Is Travel Safe During Pregnancy? Travel Tips for Expectant Moms From the ACOG by 30Seconds Pregnancy
Expecting a baby, but also expecting a vacation? If you’re concerned about traveling during pregnancy, know that for most women traveling while pregnant is safe, according to The American College of Obstetricians and Gynecologists (ACOG). As long as you and your fetus are healthy, you can travel safely until you are 36 weeks pregnant.
But there are better times to travel while pregnant than others. “The best time to travel is the middle of your pregnancy – between week 14 and week 28,” according to the ACOG. “Most common pregnancy problems happen in the first and third trimesters. During mid-pregnancy, your energy has returned, morning sickness usually is gone, and it is still easy to get around. Paying attention to the way you feel is the best guide for your activities.” The ACOG doesn’t recommend travel if you have any of the following pregnancy complications:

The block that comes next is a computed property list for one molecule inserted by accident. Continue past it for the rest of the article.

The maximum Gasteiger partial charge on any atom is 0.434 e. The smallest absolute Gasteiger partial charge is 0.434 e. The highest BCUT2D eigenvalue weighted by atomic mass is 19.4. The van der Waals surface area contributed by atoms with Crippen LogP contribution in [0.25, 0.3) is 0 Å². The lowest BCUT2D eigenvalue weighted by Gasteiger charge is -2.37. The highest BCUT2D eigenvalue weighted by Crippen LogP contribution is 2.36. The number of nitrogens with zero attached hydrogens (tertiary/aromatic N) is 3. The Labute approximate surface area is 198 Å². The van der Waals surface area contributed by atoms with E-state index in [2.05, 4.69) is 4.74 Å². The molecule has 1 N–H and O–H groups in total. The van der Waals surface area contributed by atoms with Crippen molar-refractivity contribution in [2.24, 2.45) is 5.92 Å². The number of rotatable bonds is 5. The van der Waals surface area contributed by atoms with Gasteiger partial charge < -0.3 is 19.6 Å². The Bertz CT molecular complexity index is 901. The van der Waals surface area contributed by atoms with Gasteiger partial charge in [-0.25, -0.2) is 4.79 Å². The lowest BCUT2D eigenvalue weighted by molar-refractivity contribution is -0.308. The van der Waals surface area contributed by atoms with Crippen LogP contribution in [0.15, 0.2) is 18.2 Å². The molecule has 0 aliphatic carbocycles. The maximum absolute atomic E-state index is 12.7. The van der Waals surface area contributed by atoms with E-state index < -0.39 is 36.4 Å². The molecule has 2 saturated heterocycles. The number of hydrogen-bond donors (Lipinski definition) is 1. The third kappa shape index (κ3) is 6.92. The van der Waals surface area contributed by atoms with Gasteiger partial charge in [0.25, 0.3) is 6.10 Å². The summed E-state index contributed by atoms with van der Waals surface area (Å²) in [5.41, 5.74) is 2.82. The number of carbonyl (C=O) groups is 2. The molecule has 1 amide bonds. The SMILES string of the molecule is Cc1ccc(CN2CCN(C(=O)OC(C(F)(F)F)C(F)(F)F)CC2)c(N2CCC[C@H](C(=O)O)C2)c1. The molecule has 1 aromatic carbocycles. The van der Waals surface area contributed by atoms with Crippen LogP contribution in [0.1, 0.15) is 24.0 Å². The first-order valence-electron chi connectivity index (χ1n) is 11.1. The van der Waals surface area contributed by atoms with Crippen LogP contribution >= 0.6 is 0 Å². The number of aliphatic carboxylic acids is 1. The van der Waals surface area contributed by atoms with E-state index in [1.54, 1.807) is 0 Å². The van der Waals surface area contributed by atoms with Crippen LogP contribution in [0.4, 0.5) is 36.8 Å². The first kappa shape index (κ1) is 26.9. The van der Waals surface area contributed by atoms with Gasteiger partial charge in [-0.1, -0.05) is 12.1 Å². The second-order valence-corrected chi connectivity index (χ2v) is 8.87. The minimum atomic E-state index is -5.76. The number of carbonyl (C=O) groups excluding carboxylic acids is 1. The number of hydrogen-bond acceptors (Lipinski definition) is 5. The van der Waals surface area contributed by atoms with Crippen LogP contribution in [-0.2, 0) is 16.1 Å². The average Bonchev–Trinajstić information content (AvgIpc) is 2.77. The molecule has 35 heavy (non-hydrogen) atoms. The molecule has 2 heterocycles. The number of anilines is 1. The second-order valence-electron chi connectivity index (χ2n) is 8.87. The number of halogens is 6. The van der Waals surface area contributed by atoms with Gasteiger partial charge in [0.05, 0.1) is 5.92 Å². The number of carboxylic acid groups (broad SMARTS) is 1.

- premature rupture of membranes
- preterm labor
- Also consider postponing your trip if you are pregnant with multiples.
If you (and your doctor) decide travel is for you, here are some suggestions from the ACOG to make sure your trip is as comfortable as possible:
- Schedule a checkup with your OB-GYN before you leave.
- Know your estimated due date. If you have a problem while you are traveling, your caregivers will need to know how far along you are in your pregnancy.
- Plan to bring any over-the-counter medications that you may need, such as pain relievers, hemorrhoid ointment, a first aid kit and prenatal vitamins. Also bring any prescribed medications.
- Check that you are up to date with your vaccines.
- Think about how long it will take to get to your final destination. The fastest way often is the best.
- Make your travel plans easy to change. Consider buying travel insurance to cover tickets and deposits that cannot be refunded.
The information on 30Seconds.com is for informational and entertainment purposes only, and should not be considered medical advice. The information provided through this site should not be used to diagnose or treat a health problem or disease, and is not a substitute for professional care. Always consult your personal healthcare provider.